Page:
A very special blue-black: “Randall” by Nick Stewart

I’m a sucker for blue-black inks. So when Nick Stewart offered me the chance to try a sample of his new ink, Randall (named after one of Nick’s aquatic adventurer friends), I jumped at it.

I don’t claim to the mastery of ink and lettering that Nick has, but even I can see that Randall is very special.

I tried it out in two nibs: my wet, broad TWSBI Eco Turquoise and my not-so-wet medium Kaweco Art Sport. Randall behaved delightfully differently in different situations, ranging from a mid-blue to near black, and often with incredible red sheen, too.

2018-06-12 17.06.17.jpg

This was taken in daylight on my Pixel 2 XL


This was taken on my Sony DSLR, also daylight.

Overall Randall reminded me rather of Organics Emerson, but with the sheen dialled  down and with much better behaviour.

Nonetheless, Randall is a wet and highly saturated ink, and it’s incredibly clingy inside of demonstrator barrels. This is one of few inks that remains as a stain on the smooth glass barrel of a dip pen even after a good wipe with kitchen roll — it’s persistent, heavy. I am a bit afraid of how difficult it will be to flush.

2018-06-14 11.05.37.jpg

Pixel 2, daylight

Dry times were OK. With the Kaweco on Tomoe (right column below), the ink was dry around 15 seconds. With the wet TWSBI? It was still VERY smeary at 30 seconds. But again that’s much better behaved than Emerson, which basically never dries.

2018-06-16 20.49.47.jpg

Warm LED bulb, Pixel 2 XL.

In terms of colour, of my sixteen blue blacks I guess Randall is most like Montblanc JFK — but in the real world it behaves totally differently.


Under warm LED

2018-06-15 16.01.53.jpg

In daylight

In a swatch there’s the red sheen, haloing, dark blue-black, but on the lighter patches a glint of almost tropical blue.


Swatch is on Tomoe, made with the rounded end of a Herbin glass pen

On my Col-o-Ring swatches, which are more absorbent than Tomoe, the underlying cheery blue is more visible — but the sheen is still heavy.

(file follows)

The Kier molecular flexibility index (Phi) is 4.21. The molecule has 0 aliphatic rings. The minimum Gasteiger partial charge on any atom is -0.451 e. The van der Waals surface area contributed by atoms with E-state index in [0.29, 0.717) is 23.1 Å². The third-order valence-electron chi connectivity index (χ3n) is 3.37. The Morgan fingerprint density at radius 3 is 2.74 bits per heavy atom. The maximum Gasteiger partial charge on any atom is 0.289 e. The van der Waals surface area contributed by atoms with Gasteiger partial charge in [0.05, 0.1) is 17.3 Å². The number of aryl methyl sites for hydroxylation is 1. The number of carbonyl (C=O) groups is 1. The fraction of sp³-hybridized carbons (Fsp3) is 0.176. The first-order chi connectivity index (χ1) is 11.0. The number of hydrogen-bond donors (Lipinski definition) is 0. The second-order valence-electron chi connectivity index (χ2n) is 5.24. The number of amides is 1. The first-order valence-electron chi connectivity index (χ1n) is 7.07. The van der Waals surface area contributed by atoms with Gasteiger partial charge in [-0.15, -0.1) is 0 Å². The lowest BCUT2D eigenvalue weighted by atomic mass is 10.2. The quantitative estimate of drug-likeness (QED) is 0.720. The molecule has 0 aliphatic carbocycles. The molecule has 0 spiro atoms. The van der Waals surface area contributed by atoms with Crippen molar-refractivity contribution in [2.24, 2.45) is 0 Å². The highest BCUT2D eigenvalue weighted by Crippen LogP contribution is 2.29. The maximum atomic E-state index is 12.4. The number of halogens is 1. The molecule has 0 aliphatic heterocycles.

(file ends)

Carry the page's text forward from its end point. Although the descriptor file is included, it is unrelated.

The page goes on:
The sheen is almost Organics Studio level, but with little of the bad behaviour

And the sheen is very much visible in regular writing, too.DSC01522DSC01519DSC01520

For an ink that’s meant to evoke the sea, in all its changeable, shining glory, I think Randall delivers with gusto. If you like a rich, shading blue with a lot of red sheen, take a look. Keep an eye on Nick’s site for an official launch announcement.

For an alternative take, check out Scribble’s review.

Nick sent me a 4ml sample of Randall for free to review. If that bothers you, check out my ethics.


8 thoughts on “A very special blue-black: “Randall” by Nick Stewart

  1. Pingback: Nick Stewart’s Randall – A Blue Black Chameleon | FOUNTAIN PEN INKS & BLEACH

  2. Pingback: Randall Ink: The Ocean Blue in a Bottle – The Figure 8 Voyage

  3. Pingback: Randall fountain pen ink review | United Inkdom

  4. Thank you for the elucidating introduction to Randall, pictures and all. What a lovely ink! And, I appreciate your warning about its tendency to stain. I found this review by entering “blue ink” into your site’s search window, something I’m doing on favorite fountain pen sites in order to discover new blues 🙂 So, it is now about 14 months since you wrote this review—do you have any new insights to share about Randall? Given the choices in your ink collection, do you find yourself remembering it and reaching for it at all? Is the original sample gone, and if so, have you felt the “need” to purchase a bottle? Gracias!


    • Hola! I did buy a bottle of Randall, and I did use it — although I sold it in the great ink purge this summer, when I disposed of 70 bottles. The blues I reach for most frequently? Let me dash out a post on that tonight…

      Liked by 1 person

Leave a Reply

Fill in your details below or click an icon to log in:

WordPress.com Logo

You are commenting using your WordPress.com account. Log Out /  Change )

Twitter picture

You are commenting using your Twitter account. Log Out /  Change )

Facebook photo

You are commenting using your Facebook account. Log Out /  Change )

Connecting to %s